Motorcycle Safety: How To Save Lives and Save Money (Motorcycle Safety Guide)was developed by CDC to provide evidence-based motorcycle safety information in an easy-to-use format. The Guide provides key details on:
- the public health significance of motorcycle crashes,
- the best way to protect motorcycle riders,
- state-by-state data on motorcycle-related deaths and economic costs, and
- what you can do to increase motorcycle safety.
The Guide and state-based fact sheets are available online.
Preventing serious injuries and deaths from motorcycle crashes is a major and growing public health concern.
- Motorcycle crashes killed 4,502 people in 2010.
- Motorcycle-related deaths have increased by 55% since 2000.
- Motorcycle crash-related injuries and deaths totaled $12 billion in one year, in medical care costs and productivity losses.
The good news is that riders’—and their passengers’—can protect themselves by wearing helmets. Helmets are estimated to prevent 37 percent of crash deaths among motorcycle riders and 41 percent of crash deaths for motorcycle passengers.
Universal Helmet Laws Increase Helmet Use, Save Money
The most effective way to get people to wear helmets is the universal helmet law.
Universal helmet laws, which require that every motorcycle rider and passenger wear a helmet whenever they ride, can increase helmet use and save money, according to a new CDC study.
In one year, cost savings in states with universal motorcycle helmet laws were nearly four times greater (per registered motorcycle) than in states without these comprehensive laws. In 2010, annual costs saved from helmet use, in terms of medical, productivity, and other costs, ranged from a high of $394 million in California (which has a universal helmet law) to a low of $2.6 million in New Mexico (which has a partial law). Partial helmet laws require only certain riders, such as those under age 21, to wear a helmet.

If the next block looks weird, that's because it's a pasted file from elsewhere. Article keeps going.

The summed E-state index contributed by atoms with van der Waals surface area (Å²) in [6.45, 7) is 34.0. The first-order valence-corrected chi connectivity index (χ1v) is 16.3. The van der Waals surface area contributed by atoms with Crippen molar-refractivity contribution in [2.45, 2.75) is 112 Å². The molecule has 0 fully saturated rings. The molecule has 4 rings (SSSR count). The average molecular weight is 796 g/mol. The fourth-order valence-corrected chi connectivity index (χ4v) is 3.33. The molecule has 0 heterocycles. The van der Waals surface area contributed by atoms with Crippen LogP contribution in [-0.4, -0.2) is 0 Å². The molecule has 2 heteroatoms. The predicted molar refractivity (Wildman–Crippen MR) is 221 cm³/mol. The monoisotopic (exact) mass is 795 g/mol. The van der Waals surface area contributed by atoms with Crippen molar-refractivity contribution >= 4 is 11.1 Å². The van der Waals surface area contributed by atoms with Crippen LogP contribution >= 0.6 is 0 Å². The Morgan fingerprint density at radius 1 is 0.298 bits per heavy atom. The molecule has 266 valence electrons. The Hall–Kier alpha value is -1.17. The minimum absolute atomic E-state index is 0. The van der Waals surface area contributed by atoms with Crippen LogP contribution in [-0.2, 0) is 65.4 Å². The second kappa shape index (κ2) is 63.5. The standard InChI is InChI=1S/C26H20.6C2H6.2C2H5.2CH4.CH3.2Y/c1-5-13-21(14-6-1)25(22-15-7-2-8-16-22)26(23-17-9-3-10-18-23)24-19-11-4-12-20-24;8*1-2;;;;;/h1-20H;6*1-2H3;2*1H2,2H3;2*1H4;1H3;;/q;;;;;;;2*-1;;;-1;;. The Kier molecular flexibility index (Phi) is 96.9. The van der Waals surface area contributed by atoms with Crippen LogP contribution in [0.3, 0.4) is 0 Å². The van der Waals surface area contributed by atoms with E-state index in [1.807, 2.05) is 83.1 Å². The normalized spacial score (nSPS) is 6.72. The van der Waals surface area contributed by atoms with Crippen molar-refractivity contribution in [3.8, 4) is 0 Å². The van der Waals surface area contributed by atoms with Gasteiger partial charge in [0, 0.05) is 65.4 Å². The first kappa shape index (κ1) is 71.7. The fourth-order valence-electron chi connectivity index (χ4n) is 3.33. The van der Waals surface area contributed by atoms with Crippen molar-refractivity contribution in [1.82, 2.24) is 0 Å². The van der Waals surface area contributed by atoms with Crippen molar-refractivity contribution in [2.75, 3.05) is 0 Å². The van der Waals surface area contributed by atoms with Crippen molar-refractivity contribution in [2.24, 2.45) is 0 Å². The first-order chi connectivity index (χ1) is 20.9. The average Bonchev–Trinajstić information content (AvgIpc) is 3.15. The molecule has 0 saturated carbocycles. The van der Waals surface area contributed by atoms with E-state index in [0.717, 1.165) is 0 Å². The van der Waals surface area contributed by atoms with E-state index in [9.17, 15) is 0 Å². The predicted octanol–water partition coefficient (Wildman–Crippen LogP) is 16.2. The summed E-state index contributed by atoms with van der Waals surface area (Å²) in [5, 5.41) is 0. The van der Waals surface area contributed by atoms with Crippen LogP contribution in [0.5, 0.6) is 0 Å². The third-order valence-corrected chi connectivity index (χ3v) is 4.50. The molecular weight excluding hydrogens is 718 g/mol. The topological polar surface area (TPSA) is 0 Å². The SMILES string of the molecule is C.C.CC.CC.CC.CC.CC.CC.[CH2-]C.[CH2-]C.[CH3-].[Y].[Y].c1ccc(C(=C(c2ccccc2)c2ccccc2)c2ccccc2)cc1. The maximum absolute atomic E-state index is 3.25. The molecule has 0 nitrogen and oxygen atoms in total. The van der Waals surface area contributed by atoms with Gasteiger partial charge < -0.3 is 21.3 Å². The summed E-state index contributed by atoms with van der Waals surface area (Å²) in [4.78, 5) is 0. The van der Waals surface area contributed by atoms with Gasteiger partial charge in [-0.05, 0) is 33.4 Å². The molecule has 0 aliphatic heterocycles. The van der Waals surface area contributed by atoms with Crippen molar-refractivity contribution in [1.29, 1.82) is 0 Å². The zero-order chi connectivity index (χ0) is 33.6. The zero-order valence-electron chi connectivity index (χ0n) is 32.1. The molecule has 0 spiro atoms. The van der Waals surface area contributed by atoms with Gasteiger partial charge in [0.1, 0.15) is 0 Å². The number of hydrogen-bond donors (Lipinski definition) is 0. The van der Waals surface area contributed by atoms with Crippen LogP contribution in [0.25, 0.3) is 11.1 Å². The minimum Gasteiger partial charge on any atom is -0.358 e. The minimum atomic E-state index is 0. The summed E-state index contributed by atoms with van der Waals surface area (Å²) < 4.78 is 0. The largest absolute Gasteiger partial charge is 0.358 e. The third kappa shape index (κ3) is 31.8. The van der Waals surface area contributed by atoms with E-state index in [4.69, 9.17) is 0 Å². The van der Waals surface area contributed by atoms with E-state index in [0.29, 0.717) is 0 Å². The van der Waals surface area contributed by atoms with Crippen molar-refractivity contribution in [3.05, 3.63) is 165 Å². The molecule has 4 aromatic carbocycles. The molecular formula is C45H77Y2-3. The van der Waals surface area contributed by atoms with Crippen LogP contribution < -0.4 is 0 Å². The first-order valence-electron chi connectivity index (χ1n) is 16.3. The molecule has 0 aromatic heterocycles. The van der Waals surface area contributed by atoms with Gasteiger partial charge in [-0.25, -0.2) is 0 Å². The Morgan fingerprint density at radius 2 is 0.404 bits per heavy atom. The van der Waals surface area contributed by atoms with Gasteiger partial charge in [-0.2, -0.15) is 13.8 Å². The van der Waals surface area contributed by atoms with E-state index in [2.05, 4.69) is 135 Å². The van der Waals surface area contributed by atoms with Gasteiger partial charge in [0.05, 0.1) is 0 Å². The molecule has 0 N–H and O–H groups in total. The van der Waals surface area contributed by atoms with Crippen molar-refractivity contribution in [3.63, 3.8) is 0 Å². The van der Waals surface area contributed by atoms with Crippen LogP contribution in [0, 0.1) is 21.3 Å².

Universal helmet laws result in cost savings by increasing helmet use among riders and passengers, which reduces crash-related injuries and deaths. According to a CDC analysis of fatal crash data from 2008 to 2010, 12 percent of motorcyclists in states with universal helmet laws were not wearing helmets. In comparison, 64 percent of riders were not wearing helmets in states with partial helmet laws, and 79 percent of riders were not wearing helmets in states with no helmet laws.
Laws That Save Lives
Each state decides its respective helmet law. As of May 2012, 19 states and the District of Columbia had universal helmet laws, 28 states had partial helmet laws, and 3 states had no helmet law.
Safety Tips for Riders
When you ride your motorcycle or are a passenger, follow these tips to stay safe:
- Always wear a DOT-approved helmet.
- Never ride your motorcycle after drinking. Alcohol greatly impairs your ability to safely operate a motorcycle. If you have been drinking, get a ride home or call a taxi.
- Don't let friends ride impaired. Take their keys away.
- Wear protective clothing that provides some level of injury protection. Upper body clothing should also include bright colors or reflective materials, so that other motorists can more easily see you.
- Avoid tailgating.
- Maintain a safe speed and exercise caution when traveling over slippery surfaces or gravel.
- Motorcycle Safety: How To Save Lives and Save Money (Motorcycle Safety Guide)
- Motorcycle Crash-Related Data
- Motor Vehicle Safety: CDC Resources
- Page last reviewed: June 18, 2012
- Page last updated: June 18, 2012
- Content source:
- National Center for Injury Prevention and Control
- Page maintained by: Office of the Associate Director for Communication, Digital Media Branch, Division of Public Affairs